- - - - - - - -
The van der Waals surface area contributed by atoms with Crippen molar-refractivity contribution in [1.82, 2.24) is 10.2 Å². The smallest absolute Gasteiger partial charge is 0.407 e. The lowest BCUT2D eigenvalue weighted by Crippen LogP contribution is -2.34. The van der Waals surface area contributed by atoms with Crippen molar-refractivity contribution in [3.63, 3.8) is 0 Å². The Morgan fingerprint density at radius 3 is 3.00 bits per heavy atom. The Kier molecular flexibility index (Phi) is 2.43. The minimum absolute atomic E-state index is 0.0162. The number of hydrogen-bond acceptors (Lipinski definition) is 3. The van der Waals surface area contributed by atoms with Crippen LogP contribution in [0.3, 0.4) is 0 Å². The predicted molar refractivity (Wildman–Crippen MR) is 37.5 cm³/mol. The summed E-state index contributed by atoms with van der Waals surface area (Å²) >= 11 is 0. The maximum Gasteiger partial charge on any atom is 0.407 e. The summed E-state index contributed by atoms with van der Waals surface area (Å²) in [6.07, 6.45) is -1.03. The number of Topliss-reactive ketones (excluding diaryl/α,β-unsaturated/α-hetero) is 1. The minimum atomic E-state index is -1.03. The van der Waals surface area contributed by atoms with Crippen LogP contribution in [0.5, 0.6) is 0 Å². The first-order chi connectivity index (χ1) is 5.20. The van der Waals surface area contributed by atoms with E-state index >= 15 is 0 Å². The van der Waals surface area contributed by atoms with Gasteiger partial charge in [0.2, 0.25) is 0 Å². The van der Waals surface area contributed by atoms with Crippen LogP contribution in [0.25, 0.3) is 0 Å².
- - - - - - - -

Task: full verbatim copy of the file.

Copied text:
The van der Waals surface area contributed by atoms with Crippen molar-refractivity contribution in [1.82, 2.24) is 10.2 Å². The smallest absolute Gasteiger partial charge is 0.407 e. The lowest BCUT2D eigenvalue weighted by Crippen LogP contribution is -2.34. The van der Waals surface area contributed by atoms with Crippen molar-refractivity contribution in [3.63, 3.8) is 0 Å². The Morgan fingerprint density at radius 3 is 3.00 bits per heavy atom. The Kier molecular flexibility index (Phi) is 2.43. The minimum absolute atomic E-state index is 0.0162. The number of hydrogen-bond acceptors (Lipinski definition) is 3. The van der Waals surface area contributed by atoms with Crippen LogP contribution in [0.3, 0.4) is 0 Å². The predicted molar refractivity (Wildman–Crippen MR) is 37.5 cm³/mol. The summed E-state index contributed by atoms with van der Waals surface area (Å²) >= 11 is 0. The maximum Gasteiger partial charge on any atom is 0.407 e. The summed E-state index contributed by atoms with van der Waals surface area (Å²) in [6.07, 6.45) is -1.03. The number of Topliss-reactive ketones (excluding diaryl/α,β-unsaturated/α-hetero) is 1. The minimum atomic E-state index is -1.03. The van der Waals surface area contributed by atoms with Crippen LogP contribution in [0.5, 0.6) is 0 Å². The first-order chi connectivity index (χ1) is 5.20. The van der Waals surface area contributed by atoms with E-state index >= 15 is 0 Å². The van der Waals surface area contributed by atoms with Gasteiger partial charge in [0.2, 0.25) is 0 Å². The van der Waals surface area contributed by atoms with Crippen LogP contribution in [0.25, 0.3) is 0 Å².